An editorial in the Global Times, an official organ of the ruling Communist Party of China, said Indian businessmen come on their own to trade in Yiwu and the fact that a large number of foreigners stay and do business in the trading hub, itself speaks of the security in the town. "The Indian media has been hyping the collapse of an Indian diplomat in a court in Yiwu, Zhejiang Province. Even the Indian foreign minister reacted to the news and small- scale protest movements appeared in New Delhi," it said.
The editorial said the details of the detention of the two Indians were not clear, and the fainting of the diplomat does not prove he was mistreated. "The story seems to be that two Indian businessmen owed money in Yiwu, and were, according to the Indian media, held hostage by their Chinese partners for three weeks," it said.
The two Indians -- Shyamsunder Agrawal and Deepak Raheja -- state that they are employees of a company headed by a Yemanese businessman who fled China without paying the due owed to Chinese traders. The two were rescued from detention from the traders and currently recuperating in Shanghai under the care of the Indian consulate there.
The daily criticised the advisory issued by the Indian embassy in Beijing, cautioning Indian businessmen against trading in Yiwu. "The Indian embassy in China has warned all the Indian businessmen not to do business in Yiwu. The Indian media praised this announcement, and they may think that it can teach a lesson to the people of Yiwu," it said.
"The diplomat's fainting does not prove that he was maltreated. Public opinion in India is making too much of a fuss about this incident, and India's foreign ministry is surrendering to public opinion," it said.
The paper said Indians were always welcome Yiwu and other cities in China but they have to "obey rules". "If they cannot get rid of their bad habit of defaulting on debts, both Chinese and foreign businessmen will keep away from them. The international trade in Yiwu doesn't tolerate unethical business," it said.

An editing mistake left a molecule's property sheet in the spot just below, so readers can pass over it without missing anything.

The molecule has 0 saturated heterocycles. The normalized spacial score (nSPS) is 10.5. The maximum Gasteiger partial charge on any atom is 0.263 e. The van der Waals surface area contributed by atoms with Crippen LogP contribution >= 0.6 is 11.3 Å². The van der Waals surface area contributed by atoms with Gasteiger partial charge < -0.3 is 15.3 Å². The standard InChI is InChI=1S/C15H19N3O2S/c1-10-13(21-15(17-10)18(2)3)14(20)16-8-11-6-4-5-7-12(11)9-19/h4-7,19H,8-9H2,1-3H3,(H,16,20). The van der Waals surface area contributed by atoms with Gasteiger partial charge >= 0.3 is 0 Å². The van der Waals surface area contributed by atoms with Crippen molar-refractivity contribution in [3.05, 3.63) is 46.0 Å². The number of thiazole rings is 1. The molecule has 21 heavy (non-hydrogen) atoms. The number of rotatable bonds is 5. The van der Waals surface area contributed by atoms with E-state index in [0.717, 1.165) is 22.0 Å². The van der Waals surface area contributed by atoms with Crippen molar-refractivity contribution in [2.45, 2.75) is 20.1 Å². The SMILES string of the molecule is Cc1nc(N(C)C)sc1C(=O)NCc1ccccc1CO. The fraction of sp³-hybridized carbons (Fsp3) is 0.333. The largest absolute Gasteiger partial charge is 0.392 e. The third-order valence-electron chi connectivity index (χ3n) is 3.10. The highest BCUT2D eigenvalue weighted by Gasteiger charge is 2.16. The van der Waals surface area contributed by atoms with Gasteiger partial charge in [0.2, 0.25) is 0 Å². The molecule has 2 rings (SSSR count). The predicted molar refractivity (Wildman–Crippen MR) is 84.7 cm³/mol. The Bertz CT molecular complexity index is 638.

The advisory came after a diplomat at Indian's Shaghai consulate had to be hospitalised after he fainted in court while trying to secure the release of two Indian businessmen from hostile Chinese traders, who were demanding their payment dues. The incident had prompted India to lodge a strong protest with China and issue an advisory.
The paper said the actions of India's foreign ministry were driven by "narrow nationalism" The editorial said that the Indian official announcement portrays Yiwu as "a terrible place" even when a great deal of foreigners stay and do business there.
"... the security of the town is obvious to all... But are the Indian businessmen involved trustworthy? The conflict this time is the confrontation between nationalist sentiment of Indians and the steady market regulations of Yiwu. It is interesting to see whether Indian businessmen or Yiwu market will lose the prestige when news of this incident spreads," it said.
"Chinese society has no stomach to argue with the Indian press over this incident. In fact, without the excessive reports of Indian media and the action of the Indian embassy, the incident is only the unnoticed news in China that will be ignored soon," it said.
Stating that "Chinese society has no prejudice against India" it said "we can understand that Indian media is nationalistically hyping this dispute. However, we don't like the unjustified way in which Indian officials deal with Sino-Indian issues," it said.
"They always think Indian press is free, while Chinese public opinions should be discounted. But over the incident in Yiwu, the actions of India's foreign ministry are full of narrow nationalism, which is not much wiser than the editors of Indian media. India's foreign ministry should remember that Sino-Indian friendship needs common efforts to be maintained," it said.